Opposition to FGM must not lead to prejudice | Nadifa Mohamed

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‘How would I persuade the United kingdom Border company that I hadn’t done some thing abhorrent to my youngsters?’ Photograph: Gareth Fuller/PA Archive/Press Association Pictures

The Guardian’s campaign has put female genital mutilation firmly on the political agenda, with Michael Gove, Ban Ki-Moon and Malala Yousafzai throwing their excess weight behind it. I am heartened that the bodily autonomy of young African and Asian women is becoming taken significantly, and I hope that concrete assistance will be given to people at chance: the bodily, psychological and social harm of FGM fails girls, and what ever justifications kept it alive for millennia, have no fat against the concept that a child’s physique is excellent and healthful the way it is created.

Even so, the sudden, intense emphasis on a practice that very handful of men and women stick to in Britain – and the lack of clarity on who is undertaking it, the place and why – has allowed negative stereotypes to run amok.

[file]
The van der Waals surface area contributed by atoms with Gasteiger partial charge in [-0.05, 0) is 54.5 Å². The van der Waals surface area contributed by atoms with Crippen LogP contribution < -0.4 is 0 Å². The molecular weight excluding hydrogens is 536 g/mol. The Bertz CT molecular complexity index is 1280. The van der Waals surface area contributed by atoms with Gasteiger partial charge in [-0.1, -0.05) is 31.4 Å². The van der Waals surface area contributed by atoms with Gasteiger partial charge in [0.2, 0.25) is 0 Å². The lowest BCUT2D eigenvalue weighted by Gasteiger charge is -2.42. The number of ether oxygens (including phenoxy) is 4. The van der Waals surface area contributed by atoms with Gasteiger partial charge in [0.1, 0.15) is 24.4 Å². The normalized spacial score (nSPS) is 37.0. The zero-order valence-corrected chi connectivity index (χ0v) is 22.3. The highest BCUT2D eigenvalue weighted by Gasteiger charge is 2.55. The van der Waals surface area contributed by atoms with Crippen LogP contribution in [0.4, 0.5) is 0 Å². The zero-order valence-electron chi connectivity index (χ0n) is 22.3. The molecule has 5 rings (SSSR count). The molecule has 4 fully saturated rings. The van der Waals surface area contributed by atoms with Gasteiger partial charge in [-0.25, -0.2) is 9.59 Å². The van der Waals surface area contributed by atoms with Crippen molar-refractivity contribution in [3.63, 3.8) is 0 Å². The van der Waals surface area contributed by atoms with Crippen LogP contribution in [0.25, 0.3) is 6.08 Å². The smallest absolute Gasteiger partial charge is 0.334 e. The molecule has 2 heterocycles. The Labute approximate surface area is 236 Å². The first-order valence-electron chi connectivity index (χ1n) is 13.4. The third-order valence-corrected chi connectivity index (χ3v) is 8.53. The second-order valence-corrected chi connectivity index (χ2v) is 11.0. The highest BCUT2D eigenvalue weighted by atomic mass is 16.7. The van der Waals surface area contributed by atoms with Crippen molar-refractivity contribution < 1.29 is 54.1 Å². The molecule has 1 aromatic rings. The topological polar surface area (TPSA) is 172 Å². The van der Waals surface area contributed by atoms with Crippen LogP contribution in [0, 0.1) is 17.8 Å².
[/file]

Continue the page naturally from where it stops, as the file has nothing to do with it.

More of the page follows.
I was raised in Britain within a Somali family members and, inside of my comprehending, the huge vast majority of Somali families who settle here abandon FGM. The sturdy societal pressures in east Africa do not apply right here, and there is not a framework of skilled and easily available “cutters”.

The widely quoted figure of 24,000 British girls being “at threat” would have us think that 88% of British Somali girls are in danger. In fact, this figure originally derives from World Health Organisation and Unicef estimates, some dating back to the 1990s, from “sources of variable high quality”, about the prevalence of the practice in numerous African nations. These figures have then been extrapolated, some assuming there is the very same likely prevalence amongst below-16 ladies from individuals nations now residing in the Uk. In other phrases, these are crude estimates based mostly on unreliable data – and many many years out of date. There is no doubt there are instances of FGM in this country – and even one is too several – but in our horror over the practice we must resist the urge to potentially exaggerate its scale. The numbers of particular allegations are far lower than the headlines propose and, even though the police have been alerted, there has not however been ample proof to obtain a single conviction.